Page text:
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03-22-2012, 09:41 AM   #1
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chose between 2 lenses

Can anyone please advise me on choosing between 2 lenses? I am a beginner and just bought a Pentax K-X at Christmas. It came with the kit lens of 18-55mm. I would like to have a longer zoom lens. I have been checking around and I believe I have finally landed between 2 lenses that fit in my price range. I can buy either a Tokina AF 70-210 1:4-5.6 or Pentax 50-200 F 4-5.6 ED. I enjoy photos that have a decent depth of field aspect to them (with the blurred background). So, can you please advise on which lens would be better for me? Thanks so much!!

03-22-2012, 09:50 AM   #2
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Neither of those is fast enough to have thin DOF for the blurry backgrounds you want unless you shoot fairly close. Something like a Sigma or Tamron 70-200/2.8 would do much better -- but probably beyond your budget. I don't know if you're brave enough for manual-focus; if so, a used Vivitar Series-1 70-210/3.5 would be excellent and well within budget, if a bit long and heavy. There are tradeoffs here: new-long-sharp-fast-cheap are mutually exclusive. Ratz...

Last edited by RioRico; 03-22-2012 at 10:05 AM.
03-22-2012, 09:51 AM   #3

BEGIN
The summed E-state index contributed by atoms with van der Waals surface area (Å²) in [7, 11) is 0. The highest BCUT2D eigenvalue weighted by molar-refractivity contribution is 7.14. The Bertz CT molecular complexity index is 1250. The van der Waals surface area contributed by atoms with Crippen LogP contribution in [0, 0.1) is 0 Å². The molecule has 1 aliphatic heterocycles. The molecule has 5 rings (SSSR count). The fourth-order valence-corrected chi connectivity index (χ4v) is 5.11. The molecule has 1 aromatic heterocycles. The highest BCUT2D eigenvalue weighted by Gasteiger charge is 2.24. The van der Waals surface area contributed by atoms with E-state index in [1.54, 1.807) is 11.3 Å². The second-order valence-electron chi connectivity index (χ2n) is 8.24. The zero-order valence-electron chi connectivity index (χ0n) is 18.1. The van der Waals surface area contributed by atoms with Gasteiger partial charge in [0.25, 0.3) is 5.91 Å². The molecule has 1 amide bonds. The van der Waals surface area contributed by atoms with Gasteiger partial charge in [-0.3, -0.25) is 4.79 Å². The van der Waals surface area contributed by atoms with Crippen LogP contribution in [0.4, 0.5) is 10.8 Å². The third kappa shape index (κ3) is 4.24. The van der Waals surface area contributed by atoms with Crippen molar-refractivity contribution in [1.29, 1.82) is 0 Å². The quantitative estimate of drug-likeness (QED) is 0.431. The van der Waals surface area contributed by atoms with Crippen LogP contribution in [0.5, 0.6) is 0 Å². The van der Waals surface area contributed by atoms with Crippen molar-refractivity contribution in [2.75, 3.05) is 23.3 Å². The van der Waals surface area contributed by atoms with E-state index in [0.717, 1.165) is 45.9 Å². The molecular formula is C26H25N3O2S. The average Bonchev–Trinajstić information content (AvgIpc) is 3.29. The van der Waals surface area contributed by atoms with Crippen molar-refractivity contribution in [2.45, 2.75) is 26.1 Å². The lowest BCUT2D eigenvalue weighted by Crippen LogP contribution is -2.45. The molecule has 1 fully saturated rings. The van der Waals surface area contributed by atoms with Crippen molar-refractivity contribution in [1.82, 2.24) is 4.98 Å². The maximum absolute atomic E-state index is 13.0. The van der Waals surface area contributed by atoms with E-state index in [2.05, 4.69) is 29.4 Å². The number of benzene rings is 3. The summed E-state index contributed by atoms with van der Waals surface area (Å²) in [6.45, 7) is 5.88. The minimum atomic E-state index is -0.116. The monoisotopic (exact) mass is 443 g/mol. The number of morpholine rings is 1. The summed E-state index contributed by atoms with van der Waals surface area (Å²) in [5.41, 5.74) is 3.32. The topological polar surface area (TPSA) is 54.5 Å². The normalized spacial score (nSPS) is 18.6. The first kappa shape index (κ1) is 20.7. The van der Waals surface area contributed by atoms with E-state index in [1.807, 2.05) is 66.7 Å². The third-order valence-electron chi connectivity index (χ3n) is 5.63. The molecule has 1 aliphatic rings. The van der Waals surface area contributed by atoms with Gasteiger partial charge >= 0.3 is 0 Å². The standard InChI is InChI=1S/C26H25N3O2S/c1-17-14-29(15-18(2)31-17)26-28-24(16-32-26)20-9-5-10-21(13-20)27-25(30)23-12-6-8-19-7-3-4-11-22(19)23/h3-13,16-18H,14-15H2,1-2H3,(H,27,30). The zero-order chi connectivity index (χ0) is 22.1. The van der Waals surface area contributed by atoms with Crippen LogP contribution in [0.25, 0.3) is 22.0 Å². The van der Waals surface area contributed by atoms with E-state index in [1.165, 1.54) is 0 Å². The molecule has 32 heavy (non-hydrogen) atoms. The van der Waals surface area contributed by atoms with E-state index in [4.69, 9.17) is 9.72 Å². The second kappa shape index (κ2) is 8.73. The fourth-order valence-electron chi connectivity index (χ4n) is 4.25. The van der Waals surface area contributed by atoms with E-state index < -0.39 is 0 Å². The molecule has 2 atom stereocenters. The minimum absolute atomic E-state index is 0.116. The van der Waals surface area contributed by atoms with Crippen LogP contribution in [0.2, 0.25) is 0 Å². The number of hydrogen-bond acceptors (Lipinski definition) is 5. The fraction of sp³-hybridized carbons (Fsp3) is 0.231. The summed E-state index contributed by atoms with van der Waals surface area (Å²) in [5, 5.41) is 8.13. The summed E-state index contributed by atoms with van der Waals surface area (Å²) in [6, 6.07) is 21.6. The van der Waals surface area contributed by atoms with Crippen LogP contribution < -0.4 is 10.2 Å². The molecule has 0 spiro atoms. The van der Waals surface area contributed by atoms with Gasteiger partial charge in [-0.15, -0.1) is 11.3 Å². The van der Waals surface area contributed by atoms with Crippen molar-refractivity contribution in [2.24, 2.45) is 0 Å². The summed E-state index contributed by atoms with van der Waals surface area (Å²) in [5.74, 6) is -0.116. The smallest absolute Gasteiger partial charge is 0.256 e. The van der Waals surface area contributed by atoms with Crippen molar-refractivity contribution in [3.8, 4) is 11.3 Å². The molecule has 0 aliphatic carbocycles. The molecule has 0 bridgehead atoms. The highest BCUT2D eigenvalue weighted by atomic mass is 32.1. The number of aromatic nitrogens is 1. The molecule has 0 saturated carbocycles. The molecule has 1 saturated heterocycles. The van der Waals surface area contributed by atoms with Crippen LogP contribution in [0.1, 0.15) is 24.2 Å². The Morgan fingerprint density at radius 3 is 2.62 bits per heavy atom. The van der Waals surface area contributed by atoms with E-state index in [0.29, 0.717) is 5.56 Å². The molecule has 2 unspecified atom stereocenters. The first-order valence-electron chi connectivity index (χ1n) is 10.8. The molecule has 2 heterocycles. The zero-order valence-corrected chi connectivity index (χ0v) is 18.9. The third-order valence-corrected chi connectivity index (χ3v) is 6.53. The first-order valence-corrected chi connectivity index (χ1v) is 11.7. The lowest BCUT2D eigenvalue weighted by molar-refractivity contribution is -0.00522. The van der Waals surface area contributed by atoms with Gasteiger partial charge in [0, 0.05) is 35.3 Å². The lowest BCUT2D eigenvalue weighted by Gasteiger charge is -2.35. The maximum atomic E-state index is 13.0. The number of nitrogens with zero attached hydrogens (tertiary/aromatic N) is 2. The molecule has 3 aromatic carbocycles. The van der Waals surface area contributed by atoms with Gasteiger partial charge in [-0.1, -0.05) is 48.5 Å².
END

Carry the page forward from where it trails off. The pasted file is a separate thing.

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Whilst I can't advise you on comparisons between those two lenses I can say that low DoF is a product of fast lenses (wider apertures than those you are considering, e.g. f2.8 and faster) and perspective. I don't think either of those two lenses will do it for you.

It's possible the Tokina (who at one time were co-operating and producing lenses alongside Pentax, and so have many of the same lenses in their line-up as Pentax) AF 70-210 is optically the same as the Pentax F 70-210, a lens which I have. It is a little dated now but I can assure you it is very sharp and has fast (if noisy) AF and should cost you around $100 used. In fact there may even be one up for sale here on PF at the moment.
03-22-2012, 09:52 AM   #4
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Thanks. Then, without the DOF consideration...which of these lenses would you prefer?

03-22-2012, 09:53 AM   #5